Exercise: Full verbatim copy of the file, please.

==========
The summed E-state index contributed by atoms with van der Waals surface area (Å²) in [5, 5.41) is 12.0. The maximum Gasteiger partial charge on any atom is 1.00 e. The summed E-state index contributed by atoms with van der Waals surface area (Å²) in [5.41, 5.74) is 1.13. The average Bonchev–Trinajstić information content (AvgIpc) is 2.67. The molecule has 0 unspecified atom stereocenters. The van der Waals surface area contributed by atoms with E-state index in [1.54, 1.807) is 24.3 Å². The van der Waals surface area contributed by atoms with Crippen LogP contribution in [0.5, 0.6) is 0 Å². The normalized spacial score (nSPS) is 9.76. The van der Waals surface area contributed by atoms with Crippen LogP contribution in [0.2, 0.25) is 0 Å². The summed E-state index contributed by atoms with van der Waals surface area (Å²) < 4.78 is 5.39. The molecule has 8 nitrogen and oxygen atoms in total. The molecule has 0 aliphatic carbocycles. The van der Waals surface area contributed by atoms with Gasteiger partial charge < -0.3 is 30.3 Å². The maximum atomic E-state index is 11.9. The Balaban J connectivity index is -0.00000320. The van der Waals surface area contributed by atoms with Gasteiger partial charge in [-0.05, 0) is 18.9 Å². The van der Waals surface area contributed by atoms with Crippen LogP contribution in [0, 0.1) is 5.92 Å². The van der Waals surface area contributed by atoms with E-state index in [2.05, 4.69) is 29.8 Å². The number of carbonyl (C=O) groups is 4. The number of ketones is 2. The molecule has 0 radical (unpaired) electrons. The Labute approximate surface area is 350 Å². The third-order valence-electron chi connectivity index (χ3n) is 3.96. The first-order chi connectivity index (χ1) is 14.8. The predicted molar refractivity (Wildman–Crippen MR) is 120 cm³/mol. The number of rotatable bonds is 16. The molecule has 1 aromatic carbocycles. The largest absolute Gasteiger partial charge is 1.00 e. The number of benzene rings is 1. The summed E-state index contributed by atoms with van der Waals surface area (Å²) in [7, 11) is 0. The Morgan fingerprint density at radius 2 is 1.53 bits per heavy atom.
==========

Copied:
The summed E-state index contributed by atoms with van der Waals surface area (Å²) in [5, 5.41) is 12.0. The maximum Gasteiger partial charge on any atom is 1.00 e. The summed E-state index contributed by atoms with van der Waals surface area (Å²) in [5.41, 5.74) is 1.13. The average Bonchev–Trinajstić information content (AvgIpc) is 2.67. The molecule has 0 unspecified atom stereocenters. The van der Waals surface area contributed by atoms with E-state index in [1.54, 1.807) is 24.3 Å². The van der Waals surface area contributed by atoms with Crippen LogP contribution in [0.5, 0.6) is 0 Å². The normalized spacial score (nSPS) is 9.76. The van der Waals surface area contributed by atoms with Crippen LogP contribution in [0.2, 0.25) is 0 Å². The summed E-state index contributed by atoms with van der Waals surface area (Å²) < 4.78 is 5.39. The molecule has 8 nitrogen and oxygen atoms in total. The molecule has 0 aliphatic carbocycles. The van der Waals surface area contributed by atoms with Gasteiger partial charge < -0.3 is 30.3 Å². The maximum atomic E-state index is 11.9. The Balaban J connectivity index is -0.00000320. The van der Waals surface area contributed by atoms with Gasteiger partial charge in [-0.05, 0) is 18.9 Å². The van der Waals surface area contributed by atoms with Crippen LogP contribution in [0, 0.1) is 5.92 Å². The van der Waals surface area contributed by atoms with E-state index in [2.05, 4.69) is 29.8 Å². The number of carbonyl (C=O) groups is 4. The number of ketones is 2. The molecule has 0 radical (unpaired) electrons. The Labute approximate surface area is 350 Å². The third-order valence-electron chi connectivity index (χ3n) is 3.96. The first-order chi connectivity index (χ1) is 14.8. The predicted molar refractivity (Wildman–Crippen MR) is 120 cm³/mol. The number of rotatable bonds is 16. The molecule has 1 aromatic carbocycles. The largest absolute Gasteiger partial charge is 1.00 e. The number of benzene rings is 1. The summed E-state index contributed by atoms with van der Waals surface area (Å²) in [7, 11) is 0. The Morgan fingerprint density at radius 2 is 1.53 bits per heavy atom.